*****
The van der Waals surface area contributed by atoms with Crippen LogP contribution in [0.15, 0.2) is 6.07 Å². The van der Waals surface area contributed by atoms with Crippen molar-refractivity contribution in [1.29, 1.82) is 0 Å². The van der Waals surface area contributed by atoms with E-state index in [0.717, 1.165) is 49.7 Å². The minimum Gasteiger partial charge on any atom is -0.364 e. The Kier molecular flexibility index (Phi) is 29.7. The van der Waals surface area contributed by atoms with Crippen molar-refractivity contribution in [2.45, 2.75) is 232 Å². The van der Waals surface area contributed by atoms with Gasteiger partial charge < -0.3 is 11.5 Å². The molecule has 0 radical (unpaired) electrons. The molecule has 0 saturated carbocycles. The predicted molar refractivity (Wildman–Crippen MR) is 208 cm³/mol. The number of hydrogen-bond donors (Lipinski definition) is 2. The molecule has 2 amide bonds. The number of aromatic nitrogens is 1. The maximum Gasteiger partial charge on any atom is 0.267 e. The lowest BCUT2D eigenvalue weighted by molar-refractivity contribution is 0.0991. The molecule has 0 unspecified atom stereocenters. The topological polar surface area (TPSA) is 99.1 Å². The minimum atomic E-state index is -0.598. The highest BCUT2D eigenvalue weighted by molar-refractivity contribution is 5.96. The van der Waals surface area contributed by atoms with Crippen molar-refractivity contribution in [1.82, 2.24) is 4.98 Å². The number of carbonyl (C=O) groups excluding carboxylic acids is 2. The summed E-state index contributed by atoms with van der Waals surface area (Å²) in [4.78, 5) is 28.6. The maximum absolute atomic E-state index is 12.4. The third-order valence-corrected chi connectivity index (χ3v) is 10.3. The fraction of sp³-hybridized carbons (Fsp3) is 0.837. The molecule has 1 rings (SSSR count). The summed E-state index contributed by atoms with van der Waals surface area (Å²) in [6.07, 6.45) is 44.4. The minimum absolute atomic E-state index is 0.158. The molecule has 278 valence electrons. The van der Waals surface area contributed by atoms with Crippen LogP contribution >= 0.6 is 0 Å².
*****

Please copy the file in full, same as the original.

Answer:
The van der Waals surface area contributed by atoms with Crippen LogP contribution in [0.15, 0.2) is 6.07 Å². The van der Waals surface area contributed by atoms with Crippen molar-refractivity contribution in [1.29, 1.82) is 0 Å². The van der Waals surface area contributed by atoms with E-state index in [0.717, 1.165) is 49.7 Å². The minimum Gasteiger partial charge on any atom is -0.364 e. The Kier molecular flexibility index (Phi) is 29.7. The van der Waals surface area contributed by atoms with Crippen molar-refractivity contribution in [2.45, 2.75) is 232 Å². The van der Waals surface area contributed by atoms with Gasteiger partial charge < -0.3 is 11.5 Å². The molecule has 0 radical (unpaired) electrons. The molecule has 0 saturated carbocycles. The predicted molar refractivity (Wildman–Crippen MR) is 208 cm³/mol. The number of hydrogen-bond donors (Lipinski definition) is 2. The molecule has 2 amide bonds. The number of aromatic nitrogens is 1. The maximum Gasteiger partial charge on any atom is 0.267 e. The lowest BCUT2D eigenvalue weighted by molar-refractivity contribution is 0.0991. The molecule has 0 unspecified atom stereocenters. The topological polar surface area (TPSA) is 99.1 Å². The minimum atomic E-state index is -0.598. The highest BCUT2D eigenvalue weighted by molar-refractivity contribution is 5.96. The van der Waals surface area contributed by atoms with Crippen molar-refractivity contribution in [1.82, 2.24) is 4.98 Å². The number of carbonyl (C=O) groups excluding carboxylic acids is 2. The summed E-state index contributed by atoms with van der Waals surface area (Å²) in [4.78, 5) is 28.6. The maximum absolute atomic E-state index is 12.4. The third-order valence-corrected chi connectivity index (χ3v) is 10.3. The fraction of sp³-hybridized carbons (Fsp3) is 0.837. The molecule has 1 rings (SSSR count). The summed E-state index contributed by atoms with van der Waals surface area (Å²) in [6.07, 6.45) is 44.4. The minimum absolute atomic E-state index is 0.158. The molecule has 278 valence electrons. The van der Waals surface area contributed by atoms with Crippen LogP contribution >= 0.6 is 0 Å².